While Heritage was a proud move away from the digitised uniformity of modern metal and into the beatific warmth of old school analogue, Pale Communion is an altogether sharper and more vivid representation of Opeth’s ongoing development. Overwhelmingly melodic and yet remorselessly diverse and unpredictable, these eight songs are as potent and mesmerising as anything in the band’s illustrious canon.
From the exquisite ebb and flow of Cusp Of Eternity – the first new song to be released into the wider world – and the epic, menacing sprawl of the ten-minute Moon Above, Sun Below through to the throbbing instrumental perversity of Goblin (which, of course, was inspired by the Italian prog band of the same name), the lush, country-tinged harmonies and rhythmic rumble of River and the gorgeous strings and pin-sharp melodic thrust of Faith In Others (“the best song Mikael has ever written…” according to Steven Wilson), Pale Communion is another flawless triumph from a band that seem to still be gathering strength and gaining momentum. Who knows what the future will bring…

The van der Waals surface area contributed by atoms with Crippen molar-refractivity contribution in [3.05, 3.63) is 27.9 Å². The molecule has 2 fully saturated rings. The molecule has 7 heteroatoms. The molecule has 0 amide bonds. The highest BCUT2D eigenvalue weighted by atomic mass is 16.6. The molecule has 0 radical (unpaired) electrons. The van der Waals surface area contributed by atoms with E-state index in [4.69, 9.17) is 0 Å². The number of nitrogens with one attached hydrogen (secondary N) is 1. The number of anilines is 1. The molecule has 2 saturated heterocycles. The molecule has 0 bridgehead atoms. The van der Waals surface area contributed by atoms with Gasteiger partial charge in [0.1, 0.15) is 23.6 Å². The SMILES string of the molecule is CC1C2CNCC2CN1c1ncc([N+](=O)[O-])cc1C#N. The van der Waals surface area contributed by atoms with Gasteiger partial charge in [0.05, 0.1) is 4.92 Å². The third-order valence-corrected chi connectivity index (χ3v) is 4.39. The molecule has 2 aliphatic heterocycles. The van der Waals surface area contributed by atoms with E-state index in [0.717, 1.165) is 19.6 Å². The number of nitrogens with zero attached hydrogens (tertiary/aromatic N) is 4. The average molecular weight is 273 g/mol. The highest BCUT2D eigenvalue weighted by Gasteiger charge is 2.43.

“It’ll be our 25th anniversary next year and we’re 11 records in. We’ll just see where it takes us, as always,” says Mikael. “I hope people appreciate that we don’t play by the rules. I want us to be in a position where we’re accepted for what we are, and not what people want us to be. I guess we’re a rock band but we do a little bit of everything and that’s what I like about it. It makes it interesting and fresh for us as musicians to not be pigeonholed and to not be pure. It would be complete death for me as a musician to just do one thing. I admire bands that can do that, but are they true to themselves? Don’t they have any other influences? That’s quite impressive and probably harder than branching out. But we can’t do that. It’s impossible for us. I don’t know where we’re going next and that’s exciting to me.”
WIN A COPY OF PALE COMMUNION BY CLICKING ON THE LINK BELOW AND SHARING THE IMAGE.